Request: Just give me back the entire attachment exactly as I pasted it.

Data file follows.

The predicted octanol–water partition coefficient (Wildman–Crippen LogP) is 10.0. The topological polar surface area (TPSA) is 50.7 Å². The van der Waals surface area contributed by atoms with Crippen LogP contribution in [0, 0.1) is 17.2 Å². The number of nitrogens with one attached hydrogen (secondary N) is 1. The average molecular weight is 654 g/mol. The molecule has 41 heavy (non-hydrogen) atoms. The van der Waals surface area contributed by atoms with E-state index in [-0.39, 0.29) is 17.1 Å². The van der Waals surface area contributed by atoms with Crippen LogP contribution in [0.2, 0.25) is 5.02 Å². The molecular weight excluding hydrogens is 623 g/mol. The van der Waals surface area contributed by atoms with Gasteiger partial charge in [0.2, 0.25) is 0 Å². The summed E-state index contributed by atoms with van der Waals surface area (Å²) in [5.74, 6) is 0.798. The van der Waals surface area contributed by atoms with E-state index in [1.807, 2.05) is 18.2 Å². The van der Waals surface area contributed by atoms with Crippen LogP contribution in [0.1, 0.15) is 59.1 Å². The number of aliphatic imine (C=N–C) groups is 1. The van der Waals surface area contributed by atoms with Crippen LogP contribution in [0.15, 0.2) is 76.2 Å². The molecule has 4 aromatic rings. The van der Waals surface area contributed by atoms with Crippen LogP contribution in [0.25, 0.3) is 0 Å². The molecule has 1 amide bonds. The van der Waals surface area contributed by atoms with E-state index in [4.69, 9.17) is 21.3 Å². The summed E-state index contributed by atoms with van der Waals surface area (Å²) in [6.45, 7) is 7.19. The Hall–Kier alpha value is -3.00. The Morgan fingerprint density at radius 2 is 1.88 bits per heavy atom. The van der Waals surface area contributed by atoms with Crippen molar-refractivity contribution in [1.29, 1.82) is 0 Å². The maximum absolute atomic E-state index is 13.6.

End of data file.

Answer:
The predicted octanol–water partition coefficient (Wildman–Crippen LogP) is 10.0. The topological polar surface area (TPSA) is 50.7 Å². The van der Waals surface area contributed by atoms with Crippen LogP contribution in [0, 0.1) is 17.2 Å². The number of nitrogens with one attached hydrogen (secondary N) is 1. The average molecular weight is 654 g/mol. The molecule has 41 heavy (non-hydrogen) atoms. The van der Waals surface area contributed by atoms with E-state index in [-0.39, 0.29) is 17.1 Å². The van der Waals surface area contributed by atoms with Crippen LogP contribution in [0.2, 0.25) is 5.02 Å². The molecular weight excluding hydrogens is 623 g/mol. The van der Waals surface area contributed by atoms with Gasteiger partial charge in [0.2, 0.25) is 0 Å². The summed E-state index contributed by atoms with van der Waals surface area (Å²) in [5.74, 6) is 0.798. The van der Waals surface area contributed by atoms with E-state index in [1.807, 2.05) is 18.2 Å². The van der Waals surface area contributed by atoms with Crippen LogP contribution in [0.1, 0.15) is 59.1 Å². The number of aliphatic imine (C=N–C) groups is 1. The van der Waals surface area contributed by atoms with Crippen LogP contribution in [0.15, 0.2) is 76.2 Å². The molecule has 4 aromatic rings. The van der Waals surface area contributed by atoms with Crippen LogP contribution in [0.25, 0.3) is 0 Å². The molecule has 1 amide bonds. The van der Waals surface area contributed by atoms with E-state index in [4.69, 9.17) is 21.3 Å². The summed E-state index contributed by atoms with van der Waals surface area (Å²) in [6.45, 7) is 7.19. The Hall–Kier alpha value is -3.00. The Morgan fingerprint density at radius 2 is 1.88 bits per heavy atom. The van der Waals surface area contributed by atoms with Crippen molar-refractivity contribution in [1.29, 1.82) is 0 Å². The maximum absolute atomic E-state index is 13.6.